The Truth about Hormones
If someone you know is behaving differently from usual, you might be tempted to blame their hormones. But how much can such changes be put down to this cause. Quite a lot, according to this new book by Vivienne Parry. But the book isn't just about finding reasons for people's behaviour, hormones are important to all of us, and it is vital to be able to judge hormone-related medical treatments that are becoming available. Are they treating specific medical conditions, or are they more about lifestyle choices. This book supplies plenty of information to help you make up your mind.
From the moment of our conception hormones are influencing the course of our lives. Changes in hormone levels while we are still in the womb play a large part in what we become later in our lives, and in particular in the differences between male and female behaviour. Moreover, the timing of different stages of pregnancy and the birth is controlled by hormones. For a few years during childhood the role of hormones seems to subside a little. But then come the teenage years. Staying in bed until the afternoon, a great interest in sex and arguing with parents. Parry has two teenage boys, and so knows about the unpredictable behaviour of this age group, explaining how much of this can be put down to hormones. As part of this she looks at the role of testosterone, and whether is it to blame for aggressive behaviour.
Women's reproductive years
This book is written by a woman, and I would say that it is primarily aimed at women readers. Clearly the hormones of most interest in health terms are those controlling the female reproductive cycle, but the effects of hormones in men are also looked at from the point of view of a wife or mother. Some adult education colleges offer women's health courses, and if a man should accidentally turn up at one he would probably be rather embarrassed. I sometimes had a feeling of this sort while reading this book. But the importance of women's health issues means that there will be many readers who find this book useful, especially those who are looking into the effectiveness of hormone treatments. In particular there is a chapter dedicated to the subject of the menopause and the successes and potential problems of Hormone Replacement Therapy.
And the rest of us
I wouldn't like to give the impression that this book is just about women's reproductive hormones. I found the last few chapters of the book the most interesting, as they moved away from sex and reproduction, and on to the involvement of hormones in other parts of our lives. Hormones have an important role in appetite modulation and so can be responsible for whether or not we put on weight. They also play a part in the timing of our lives. Our daily cycles are regulated by hormones, and this book explains what happens when these cycles are upset. In the longer term, our ageing process is related to hormone levels. Any procedures which claim to slow down ageing are bound to have a wide following, and this book will help you to evaluate which are likely to have some promise and which are just wishful thinking.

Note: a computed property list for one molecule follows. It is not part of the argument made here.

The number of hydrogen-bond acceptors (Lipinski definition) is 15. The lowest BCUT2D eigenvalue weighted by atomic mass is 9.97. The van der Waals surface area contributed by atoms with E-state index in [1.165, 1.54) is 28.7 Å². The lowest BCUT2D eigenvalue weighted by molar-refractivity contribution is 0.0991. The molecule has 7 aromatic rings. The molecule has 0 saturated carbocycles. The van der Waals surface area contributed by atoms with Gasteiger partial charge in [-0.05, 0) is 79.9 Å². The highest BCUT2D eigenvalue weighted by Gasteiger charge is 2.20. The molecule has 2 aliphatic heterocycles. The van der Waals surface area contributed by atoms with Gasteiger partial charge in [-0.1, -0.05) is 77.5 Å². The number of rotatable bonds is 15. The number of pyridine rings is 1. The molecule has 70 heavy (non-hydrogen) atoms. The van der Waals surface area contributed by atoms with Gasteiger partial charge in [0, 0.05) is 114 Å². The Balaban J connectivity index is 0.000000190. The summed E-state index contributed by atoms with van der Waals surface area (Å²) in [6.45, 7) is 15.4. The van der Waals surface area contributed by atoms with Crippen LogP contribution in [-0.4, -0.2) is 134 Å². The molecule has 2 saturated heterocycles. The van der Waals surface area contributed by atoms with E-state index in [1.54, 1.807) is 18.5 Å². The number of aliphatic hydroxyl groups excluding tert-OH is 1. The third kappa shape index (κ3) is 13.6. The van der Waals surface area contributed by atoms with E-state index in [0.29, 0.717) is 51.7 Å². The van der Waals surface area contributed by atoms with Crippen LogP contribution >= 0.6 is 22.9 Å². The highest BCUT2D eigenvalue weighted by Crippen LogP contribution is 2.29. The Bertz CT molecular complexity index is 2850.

This book has been shortlisted for the 2006 Aventis science book prize, but I feel that it is unlikely to win. Firstly, in my search for reviews on the web, this book seemed to have the fewest of the six on the list, and one of those found it to be dull. I wouldn't say that, although I did feel that the author relied too much on maintaining the readers interest by writing about issues relating to sex . The main reason that I wouldn't choose it as the final winner is that it seems to be more in the category of 'Health' rather than 'Popular Science'. It doesn't go much into the actual chemistry of hormones, rather it describes what effects hormones have on us. The first chapter is called 'A bluffer's guide to hormones' and introduces some of the science involved, but I felt that the rest of book could have got along without this - it can be read without needing any prior knowledge of the subject. Parry has written for several prominent newspapers, and I would say that the main strength of the book is in its providing a balanced viewpoint on a topic where there is often a lot of media hype.
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